Literary history is now again, after a long hegemony of fheory-cum-philosophy-inflected methods, a thriving part of the study of literature. The rise of media studies, the lasting impact of the archival turn as well as the perhaps-surprising return of book history (very cool today!)—all exciting side effects of the digital revolution in art and society—are key factors in this success. Literary history is all the more exciting since its contemporary forms do not abandon or censor the great debates of the 1970s and 1980s, when French theory hit the world. Abigail Lang’s meticulous study of what she calls the “transatlantic conversation” between French and U.S. poets, and poetry texts and practices, since 1968 is a marvelous example of what literary history is not only representing but also doing today: It is an inspiring mix of textual and archival close reading, also containing a broad analysis of the thriving forces behind...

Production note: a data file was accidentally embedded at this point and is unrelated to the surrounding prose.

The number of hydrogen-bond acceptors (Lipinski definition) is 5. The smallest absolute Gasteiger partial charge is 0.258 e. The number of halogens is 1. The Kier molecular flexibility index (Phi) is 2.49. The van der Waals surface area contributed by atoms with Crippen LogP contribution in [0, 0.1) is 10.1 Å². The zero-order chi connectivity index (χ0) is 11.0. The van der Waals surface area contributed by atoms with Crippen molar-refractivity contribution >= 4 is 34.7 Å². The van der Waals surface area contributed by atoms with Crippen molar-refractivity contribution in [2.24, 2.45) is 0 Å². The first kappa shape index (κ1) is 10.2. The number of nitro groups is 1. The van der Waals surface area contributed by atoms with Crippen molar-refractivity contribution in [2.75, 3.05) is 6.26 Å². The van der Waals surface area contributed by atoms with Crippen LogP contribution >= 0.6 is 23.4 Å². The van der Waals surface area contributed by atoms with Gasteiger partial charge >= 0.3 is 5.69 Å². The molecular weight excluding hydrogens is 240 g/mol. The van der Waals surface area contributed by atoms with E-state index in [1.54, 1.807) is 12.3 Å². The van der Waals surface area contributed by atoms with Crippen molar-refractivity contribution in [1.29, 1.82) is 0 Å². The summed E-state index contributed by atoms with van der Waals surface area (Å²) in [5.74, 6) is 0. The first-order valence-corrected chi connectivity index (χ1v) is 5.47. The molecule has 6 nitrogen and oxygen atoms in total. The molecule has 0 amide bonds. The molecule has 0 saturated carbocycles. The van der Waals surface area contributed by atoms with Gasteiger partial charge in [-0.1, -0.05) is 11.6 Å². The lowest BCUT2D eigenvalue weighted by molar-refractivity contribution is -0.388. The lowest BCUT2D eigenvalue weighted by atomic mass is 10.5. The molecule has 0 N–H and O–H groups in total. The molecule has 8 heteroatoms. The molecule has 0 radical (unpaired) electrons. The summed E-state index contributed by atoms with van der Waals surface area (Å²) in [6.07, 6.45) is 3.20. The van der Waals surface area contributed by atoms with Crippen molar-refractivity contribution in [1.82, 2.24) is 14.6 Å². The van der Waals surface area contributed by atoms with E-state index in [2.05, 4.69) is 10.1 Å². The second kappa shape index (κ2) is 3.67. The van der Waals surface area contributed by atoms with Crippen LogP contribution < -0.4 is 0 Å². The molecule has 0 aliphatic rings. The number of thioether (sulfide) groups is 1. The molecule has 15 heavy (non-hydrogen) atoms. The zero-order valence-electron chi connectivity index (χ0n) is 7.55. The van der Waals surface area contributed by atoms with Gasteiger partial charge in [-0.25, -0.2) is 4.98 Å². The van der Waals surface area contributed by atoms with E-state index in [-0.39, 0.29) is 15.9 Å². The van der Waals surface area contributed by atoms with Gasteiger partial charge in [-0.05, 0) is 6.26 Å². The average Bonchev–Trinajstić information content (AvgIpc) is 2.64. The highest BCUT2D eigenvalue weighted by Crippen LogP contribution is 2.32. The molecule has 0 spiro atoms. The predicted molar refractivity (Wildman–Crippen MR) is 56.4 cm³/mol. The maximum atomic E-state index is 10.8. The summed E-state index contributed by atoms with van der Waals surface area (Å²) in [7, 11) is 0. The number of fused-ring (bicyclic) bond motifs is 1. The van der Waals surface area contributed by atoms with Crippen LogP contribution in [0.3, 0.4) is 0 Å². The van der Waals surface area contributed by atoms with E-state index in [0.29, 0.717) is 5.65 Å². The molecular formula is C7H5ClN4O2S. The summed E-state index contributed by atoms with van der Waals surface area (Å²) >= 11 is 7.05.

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October 14 2021
La Conversation Transatlantique: Les échanges Franco-Américains en Poésie Depuis 1968
La Conversation Transatlantique: Les échanges Franco-Américains en Poésie Depuis 1968. By
Les presses du reel,
Online Issn: 1530-9282
Print Issn: 0024-094X
Leonardo (2021) 54 (5): 586–587.
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Jan Baetens; La Conversation Transatlantique: Les échanges Franco-Américains en Poésie Depuis 1968. Leonardo 2021; 54 (5): 586–587. doi: https://doi.org/10.1162/leon_r_02129
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